Our baby was born last week and my partner is struggling with soreness from breastfeeding. One thing we have noticed is that the nipple (not the areola) is left out of shape post-feeding; it's oval shaped, it's not sloping off to the sides etc. so it appears the baby is centred on the nipple, but the shape is consistently that the wide points of the oval line up with the corners of the mouth, and the narrow points of the oval between the nose and chin. She is also describing spells of a sudden and hard biting/chewing type of sensation during feeding, and there is a bit of clicking noise as he suckles.

Is this oval shape indicative of a particular problem in the process? If the latch is good should the nipple come away from feeding rounded?

  • 1
    By nipple are you meaning just the tip, or the whole areola?
    – Acire
    Sep 11, 2016 at 0:57
  • the nipple, not the areola
    – rg255
    Sep 11, 2016 at 9:18

2 Answers 2


It's not normal having pain while breastfeeding. If she feels any pain, the latch maybe it's wrong. The nipple has, beside this oval shape, the tip like a lipstick? That sometime it is a sign from short tongue tie. If the baby's tongue has the tip like a heart when you see it, maybe it's that. Or your baby doesn't put enough areola in her/his mouth. When a baby it's eating, the only noise you have to listen is the swallowing, the cheeks looks like it's chewing, they "puff". I recommend a breastfeeding consultant to check the latch.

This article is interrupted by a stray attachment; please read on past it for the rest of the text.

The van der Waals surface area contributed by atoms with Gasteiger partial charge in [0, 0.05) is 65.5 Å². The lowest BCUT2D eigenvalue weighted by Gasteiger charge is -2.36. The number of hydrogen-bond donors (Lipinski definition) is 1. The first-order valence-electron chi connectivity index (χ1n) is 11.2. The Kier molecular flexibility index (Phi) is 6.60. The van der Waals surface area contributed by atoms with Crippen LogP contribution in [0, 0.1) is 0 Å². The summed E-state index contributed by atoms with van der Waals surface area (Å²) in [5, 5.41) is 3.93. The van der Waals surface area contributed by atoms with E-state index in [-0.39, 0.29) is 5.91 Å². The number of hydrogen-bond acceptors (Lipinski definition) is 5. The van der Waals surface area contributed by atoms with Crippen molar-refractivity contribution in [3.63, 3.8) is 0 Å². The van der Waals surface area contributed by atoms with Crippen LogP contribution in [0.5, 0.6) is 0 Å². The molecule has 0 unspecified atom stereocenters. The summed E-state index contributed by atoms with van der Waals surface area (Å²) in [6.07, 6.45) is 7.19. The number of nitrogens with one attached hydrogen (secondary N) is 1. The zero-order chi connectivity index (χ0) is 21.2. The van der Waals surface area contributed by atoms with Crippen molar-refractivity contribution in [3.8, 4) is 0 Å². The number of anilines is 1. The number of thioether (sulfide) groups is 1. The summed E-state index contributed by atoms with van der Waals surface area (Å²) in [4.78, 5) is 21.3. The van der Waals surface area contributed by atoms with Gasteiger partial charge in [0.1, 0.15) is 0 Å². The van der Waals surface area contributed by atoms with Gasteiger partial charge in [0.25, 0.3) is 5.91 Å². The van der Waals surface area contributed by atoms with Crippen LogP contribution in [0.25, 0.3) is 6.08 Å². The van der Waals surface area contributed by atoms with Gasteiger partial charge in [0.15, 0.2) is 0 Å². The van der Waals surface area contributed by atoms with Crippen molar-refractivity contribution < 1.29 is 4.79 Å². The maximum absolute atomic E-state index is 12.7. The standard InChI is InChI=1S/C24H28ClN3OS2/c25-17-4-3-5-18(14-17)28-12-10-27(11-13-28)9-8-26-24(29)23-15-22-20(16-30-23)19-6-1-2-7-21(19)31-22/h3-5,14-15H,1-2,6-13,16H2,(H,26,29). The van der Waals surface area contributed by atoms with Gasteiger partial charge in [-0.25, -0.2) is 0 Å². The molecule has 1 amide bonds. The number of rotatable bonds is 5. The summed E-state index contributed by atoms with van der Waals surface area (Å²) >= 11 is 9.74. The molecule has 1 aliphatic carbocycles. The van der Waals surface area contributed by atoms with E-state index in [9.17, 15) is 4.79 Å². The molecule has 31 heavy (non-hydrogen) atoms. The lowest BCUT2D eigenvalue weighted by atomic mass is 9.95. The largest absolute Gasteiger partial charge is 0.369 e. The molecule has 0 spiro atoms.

Given it's only the nipple and not the areola that's affected, most likely the baby does not have a good latch. A good latch should be well up on the areola, with the nipple going into the baby's mouth far enough that the sucking comes more from the throat than from the mouth. This should also help cut down on the chewing and biting, and make them less uncomfortable when they do happen as they will be distributed across a larger area rather than concentrated just on the nipple.

She may need to hold the baby's head up and support it further onto the nipple. If the baby is small, she could try alternative holds - for our 6-7 pound firstborn, a one armed "football" hold worked well. A breastfeeding consultant might be a good idea.

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